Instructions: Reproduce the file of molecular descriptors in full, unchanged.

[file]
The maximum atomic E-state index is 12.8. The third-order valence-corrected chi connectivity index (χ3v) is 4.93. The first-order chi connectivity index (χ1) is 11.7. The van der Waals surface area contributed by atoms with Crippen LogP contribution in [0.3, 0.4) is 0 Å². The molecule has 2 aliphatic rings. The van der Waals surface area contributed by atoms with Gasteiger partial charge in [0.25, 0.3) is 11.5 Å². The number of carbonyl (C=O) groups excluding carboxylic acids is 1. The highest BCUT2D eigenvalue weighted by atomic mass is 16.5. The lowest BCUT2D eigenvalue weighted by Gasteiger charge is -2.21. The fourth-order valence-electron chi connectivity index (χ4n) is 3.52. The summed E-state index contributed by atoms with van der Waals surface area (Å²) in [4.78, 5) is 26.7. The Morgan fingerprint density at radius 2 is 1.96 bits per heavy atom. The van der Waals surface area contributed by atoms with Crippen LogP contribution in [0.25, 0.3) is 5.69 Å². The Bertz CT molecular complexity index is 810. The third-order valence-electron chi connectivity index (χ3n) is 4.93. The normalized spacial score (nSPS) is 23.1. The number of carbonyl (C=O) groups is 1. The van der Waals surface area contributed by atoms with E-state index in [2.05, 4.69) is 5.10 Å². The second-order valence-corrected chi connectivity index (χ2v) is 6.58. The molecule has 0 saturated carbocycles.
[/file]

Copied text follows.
The maximum atomic E-state index is 12.8. The third-order valence-corrected chi connectivity index (χ3v) is 4.93. The first-order chi connectivity index (χ1) is 11.7. The van der Waals surface area contributed by atoms with Crippen LogP contribution in [0.3, 0.4) is 0 Å². The molecule has 2 aliphatic rings. The van der Waals surface area contributed by atoms with Gasteiger partial charge in [0.25, 0.3) is 11.5 Å². The number of carbonyl (C=O) groups excluding carboxylic acids is 1. The highest BCUT2D eigenvalue weighted by atomic mass is 16.5. The lowest BCUT2D eigenvalue weighted by Gasteiger charge is -2.21. The fourth-order valence-electron chi connectivity index (χ4n) is 3.52. The summed E-state index contributed by atoms with van der Waals surface area (Å²) in [4.78, 5) is 26.7. The Morgan fingerprint density at radius 2 is 1.96 bits per heavy atom. The van der Waals surface area contributed by atoms with Crippen LogP contribution in [0.25, 0.3) is 5.69 Å². The Bertz CT molecular complexity index is 810. The third-order valence-electron chi connectivity index (χ3n) is 4.93. The normalized spacial score (nSPS) is 23.1. The number of carbonyl (C=O) groups is 1. The van der Waals surface area contributed by atoms with E-state index in [2.05, 4.69) is 5.10 Å². The second-order valence-corrected chi connectivity index (χ2v) is 6.58. The molecule has 0 saturated carbocycles.